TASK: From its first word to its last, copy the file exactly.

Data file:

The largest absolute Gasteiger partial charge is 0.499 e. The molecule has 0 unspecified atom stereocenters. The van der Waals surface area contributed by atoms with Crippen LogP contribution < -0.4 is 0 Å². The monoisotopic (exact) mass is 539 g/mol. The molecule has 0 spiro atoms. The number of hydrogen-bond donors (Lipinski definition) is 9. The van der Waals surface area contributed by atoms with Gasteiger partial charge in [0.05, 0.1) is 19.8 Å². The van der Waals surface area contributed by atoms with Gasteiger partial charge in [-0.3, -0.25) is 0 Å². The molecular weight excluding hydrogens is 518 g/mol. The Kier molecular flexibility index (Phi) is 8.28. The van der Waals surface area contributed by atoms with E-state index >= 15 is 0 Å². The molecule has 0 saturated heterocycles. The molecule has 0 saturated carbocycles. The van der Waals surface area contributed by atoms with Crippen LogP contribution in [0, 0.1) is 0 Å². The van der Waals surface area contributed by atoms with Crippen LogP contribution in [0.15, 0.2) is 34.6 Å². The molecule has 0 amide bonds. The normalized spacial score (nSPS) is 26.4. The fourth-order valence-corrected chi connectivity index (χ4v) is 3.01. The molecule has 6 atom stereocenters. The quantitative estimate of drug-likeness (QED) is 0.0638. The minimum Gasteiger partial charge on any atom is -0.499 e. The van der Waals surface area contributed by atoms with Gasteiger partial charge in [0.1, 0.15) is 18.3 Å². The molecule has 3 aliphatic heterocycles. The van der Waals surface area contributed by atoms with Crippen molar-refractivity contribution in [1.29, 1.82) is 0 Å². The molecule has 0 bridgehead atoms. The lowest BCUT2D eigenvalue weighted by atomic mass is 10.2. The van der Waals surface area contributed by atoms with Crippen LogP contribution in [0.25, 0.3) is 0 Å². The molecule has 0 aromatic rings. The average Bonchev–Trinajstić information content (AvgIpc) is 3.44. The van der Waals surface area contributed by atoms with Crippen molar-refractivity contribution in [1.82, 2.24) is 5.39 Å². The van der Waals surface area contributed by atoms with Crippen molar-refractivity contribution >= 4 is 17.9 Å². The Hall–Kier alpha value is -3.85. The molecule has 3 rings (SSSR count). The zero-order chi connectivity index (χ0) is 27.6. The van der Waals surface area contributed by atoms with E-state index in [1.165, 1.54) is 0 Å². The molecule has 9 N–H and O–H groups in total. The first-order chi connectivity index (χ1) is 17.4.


The largest absolute Gasteiger partial charge is 0.499 e. The molecule has 0 unspecified atom stereocenters. The van der Waals surface area contributed by atoms with Crippen LogP contribution < -0.4 is 0 Å². The monoisotopic (exact) mass is 539 g/mol. The molecule has 0 spiro atoms. The number of hydrogen-bond donors (Lipinski definition) is 9. The van der Waals surface area contributed by atoms with Gasteiger partial charge in [0.05, 0.1) is 19.8 Å². The van der Waals surface area contributed by atoms with Gasteiger partial charge in [-0.3, -0.25) is 0 Å². The molecular weight excluding hydrogens is 518 g/mol. The Kier molecular flexibility index (Phi) is 8.28. The van der Waals surface area contributed by atoms with E-state index >= 15 is 0 Å². The molecule has 0 saturated heterocycles. The molecule has 0 saturated carbocycles. The van der Waals surface area contributed by atoms with Crippen LogP contribution in [0, 0.1) is 0 Å². The van der Waals surface area contributed by atoms with Crippen LogP contribution in [0.15, 0.2) is 34.6 Å². The molecule has 0 amide bonds. The normalized spacial score (nSPS) is 26.4. The fourth-order valence-corrected chi connectivity index (χ4v) is 3.01. The molecule has 6 atom stereocenters. The quantitative estimate of drug-likeness (QED) is 0.0638. The minimum Gasteiger partial charge on any atom is -0.499 e. The van der Waals surface area contributed by atoms with Gasteiger partial charge in [0.1, 0.15) is 18.3 Å². The molecule has 3 aliphatic heterocycles. The van der Waals surface area contributed by atoms with Crippen molar-refractivity contribution in [1.29, 1.82) is 0 Å². The molecule has 0 bridgehead atoms. The lowest BCUT2D eigenvalue weighted by atomic mass is 10.2. The van der Waals surface area contributed by atoms with Crippen LogP contribution in [0.25, 0.3) is 0 Å². The molecule has 0 aromatic rings. The average Bonchev–Trinajstić information content (AvgIpc) is 3.44. The van der Waals surface area contributed by atoms with Crippen molar-refractivity contribution in [1.82, 2.24) is 5.39 Å². The van der Waals surface area contributed by atoms with Crippen molar-refractivity contribution >= 4 is 17.9 Å². The Hall–Kier alpha value is -3.85. The molecule has 3 rings (SSSR count). The zero-order chi connectivity index (χ0) is 27.6. The van der Waals surface area contributed by atoms with E-state index in [1.165, 1.54) is 0 Å². The molecule has 9 N–H and O–H groups in total. The first-order chi connectivity index (χ1) is 17.4.